Health Effects of Cholesterol
Usually, the health effects of cholesterol problems develop over the course of many years. The most serious effects are due to a condition called atherosclerosis, which is the narrowing and hardening of arteries. Other negative health effects of cholesterol problems may include angina, coronary heart disease, heart attack, and stroke. Lowering cholesterol is the best way to prevent or control these problems.
An excess of cholesterol in the blood, or high cholesterol, can be serious. But the health effects of cholesterol problems do not occur after days, weeks, or months. High cholesterol causes problems over many years.
The health effects of cholesterol problems are due to a condition called atherosclerosis, which is narrowing and hardening of arteries. If your levels of cholesterol are too high, LDLs (low density lipoproteins) will leave extra cholesterol in the blood. If the HDLs (high density lipoproteins) cannot pick up all of this cholesterol, it will begin to build up on your artery walls, along with other fats and debris. This buildup of cholesterol is called plaque. Over time, plaque can cause narrowing of the arteries, or atherosclerosis.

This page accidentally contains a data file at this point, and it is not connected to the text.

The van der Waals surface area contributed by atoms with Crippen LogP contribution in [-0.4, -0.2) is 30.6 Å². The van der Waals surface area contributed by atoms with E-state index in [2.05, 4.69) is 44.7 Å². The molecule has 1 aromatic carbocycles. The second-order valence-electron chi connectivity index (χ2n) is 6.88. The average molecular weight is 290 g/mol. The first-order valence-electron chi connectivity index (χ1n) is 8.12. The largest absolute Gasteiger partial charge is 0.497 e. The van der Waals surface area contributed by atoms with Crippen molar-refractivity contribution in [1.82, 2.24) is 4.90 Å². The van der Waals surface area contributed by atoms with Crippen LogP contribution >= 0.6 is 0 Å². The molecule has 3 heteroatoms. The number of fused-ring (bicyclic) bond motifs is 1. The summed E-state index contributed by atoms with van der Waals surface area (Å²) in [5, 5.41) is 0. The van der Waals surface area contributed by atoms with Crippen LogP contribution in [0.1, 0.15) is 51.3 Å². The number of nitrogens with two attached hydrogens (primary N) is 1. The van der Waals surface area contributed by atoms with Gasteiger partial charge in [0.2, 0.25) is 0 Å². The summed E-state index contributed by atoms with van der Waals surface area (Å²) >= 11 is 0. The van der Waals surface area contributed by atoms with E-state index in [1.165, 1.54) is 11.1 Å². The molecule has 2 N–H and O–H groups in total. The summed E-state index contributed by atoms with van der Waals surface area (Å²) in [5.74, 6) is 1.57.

Atherosclerosis can affect any blood vessel in the body. Therefore, the health effects of high cholesterol due to atherosclerosis include:
- Coronary heart disease
- High blood pressure
- Heart arrhythmias -- an irregular heart rhythm
- Transient ischemic attack (TIA, or mini-stroke)
- Heart attack
- Peripheral artery disease.
These potential health effects of high cholesterol will depend on whether the atherosclerosis partially or completely blocks the artery. It most commonly affects the arteries in the heart in people with high cholesterol.